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When Saudis flocked to fill cars before deadline

A man injects a vehicle with fuel at a petrol station in Riyadh, Saudi Arabia, in this file photo taken on October 8, 2017. (REUTERS)
JEDDAH: People rushed to fill cars and other containers before the decision to increase gasoline prices took effect at midnight on Jan. 1, resulting in overcrowding at gas stations.
Abdullah Al-Twairqi tweeted: “People around the world are celebrating New Year’s Eve, while half of the population in Saudi Arabia celebrated in gas stations, waiting in long lines to fill up their cars.”
Since the announcement of the increase, videos and memes of jokes about the matter have gone viral on social media.
As an action to reduce expenses, some Saudis filmed themselves riding bicycles instead of in cars.
Others started asking: “What would happen if I gave my car 91 octane instead of 95 octane?” In his answer, @mohammed55151 tweeted: “It may cause a problem at the beginning, because it takes a little while for the digestive tract to adjust to a new formula.”
Songs were shared or rewritten to fit the timeline of events. One, by the famous Emirati singer Hussein El-Jasmi titled “Murini” or “Come with me,” was widely shared attached with a video of a group of people sharing one motorcycle.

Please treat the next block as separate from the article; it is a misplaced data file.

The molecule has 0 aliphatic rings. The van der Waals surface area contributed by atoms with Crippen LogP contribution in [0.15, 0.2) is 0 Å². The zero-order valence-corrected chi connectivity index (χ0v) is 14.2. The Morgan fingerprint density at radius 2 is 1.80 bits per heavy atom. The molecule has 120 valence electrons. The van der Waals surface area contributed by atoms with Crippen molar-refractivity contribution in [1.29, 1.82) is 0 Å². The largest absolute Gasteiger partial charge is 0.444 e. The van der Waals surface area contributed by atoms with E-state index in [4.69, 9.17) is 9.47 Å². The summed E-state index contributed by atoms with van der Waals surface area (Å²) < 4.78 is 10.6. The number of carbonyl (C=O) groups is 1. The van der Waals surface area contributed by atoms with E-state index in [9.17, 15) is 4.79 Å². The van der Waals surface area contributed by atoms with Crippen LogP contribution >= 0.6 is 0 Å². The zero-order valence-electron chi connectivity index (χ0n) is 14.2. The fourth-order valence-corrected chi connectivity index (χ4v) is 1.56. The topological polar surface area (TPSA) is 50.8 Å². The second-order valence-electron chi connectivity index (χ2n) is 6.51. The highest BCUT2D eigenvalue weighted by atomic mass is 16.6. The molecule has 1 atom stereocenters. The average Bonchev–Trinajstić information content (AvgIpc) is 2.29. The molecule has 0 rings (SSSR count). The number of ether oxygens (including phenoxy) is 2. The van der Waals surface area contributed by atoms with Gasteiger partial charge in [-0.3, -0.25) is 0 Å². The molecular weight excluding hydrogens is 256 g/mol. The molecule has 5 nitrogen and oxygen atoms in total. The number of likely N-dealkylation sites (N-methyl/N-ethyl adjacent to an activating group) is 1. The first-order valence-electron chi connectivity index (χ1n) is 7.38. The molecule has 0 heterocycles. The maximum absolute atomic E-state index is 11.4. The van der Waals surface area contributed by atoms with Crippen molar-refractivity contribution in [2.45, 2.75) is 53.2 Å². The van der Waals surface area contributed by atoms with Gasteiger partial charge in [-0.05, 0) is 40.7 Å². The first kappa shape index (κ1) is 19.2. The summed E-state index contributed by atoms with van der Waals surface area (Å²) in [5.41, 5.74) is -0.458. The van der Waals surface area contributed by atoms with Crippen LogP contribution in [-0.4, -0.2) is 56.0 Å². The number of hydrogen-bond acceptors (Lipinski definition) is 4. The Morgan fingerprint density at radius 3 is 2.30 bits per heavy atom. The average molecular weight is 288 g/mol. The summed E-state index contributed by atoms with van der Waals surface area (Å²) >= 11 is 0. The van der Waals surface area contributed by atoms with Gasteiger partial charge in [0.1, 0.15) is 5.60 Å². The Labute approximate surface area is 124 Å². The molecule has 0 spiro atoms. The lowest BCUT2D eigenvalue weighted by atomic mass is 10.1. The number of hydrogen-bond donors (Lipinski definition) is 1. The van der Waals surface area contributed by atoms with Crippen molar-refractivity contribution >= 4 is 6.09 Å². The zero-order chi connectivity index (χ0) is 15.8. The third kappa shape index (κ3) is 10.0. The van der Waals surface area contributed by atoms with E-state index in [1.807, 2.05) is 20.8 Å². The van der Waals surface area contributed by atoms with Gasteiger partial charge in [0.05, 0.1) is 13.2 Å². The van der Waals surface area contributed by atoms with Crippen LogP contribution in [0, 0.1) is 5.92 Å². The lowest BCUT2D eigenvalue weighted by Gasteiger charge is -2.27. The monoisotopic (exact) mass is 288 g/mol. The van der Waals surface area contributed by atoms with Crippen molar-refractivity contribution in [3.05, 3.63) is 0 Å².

@Alcantara757 tweeted that the unluckiest person in Saudi Arabia now is “unemployed, a smoker and drives a GMC car.”
Saudi Arabia used to be one of the countries that provided the lowest prices for gasoline. That accounts for the public reaction to the new decision.
Dalal Hamad, a Twitter user told Arab News: “I believe these people who film themselves commenting or making jokes are following every opportunity to gain fame; I don’t find them funny at all, they are fame worshippers.”
But Zekra Mohammed, another Twitter user, has another view. She told Arab News: “I believe that this phenomenon shows that jokes are a coping mechanism people use to make life easier on themselves.”
The decision raised the price of 91 octane to sell for SR1.37 ($0.37) per liter, up from 75 halalas; 95 octane increased to SR2.04 per liter, up from 90 halalas.
Notably, the new prices also include value-added tax (VAT), with 5 percent added to every purchase.

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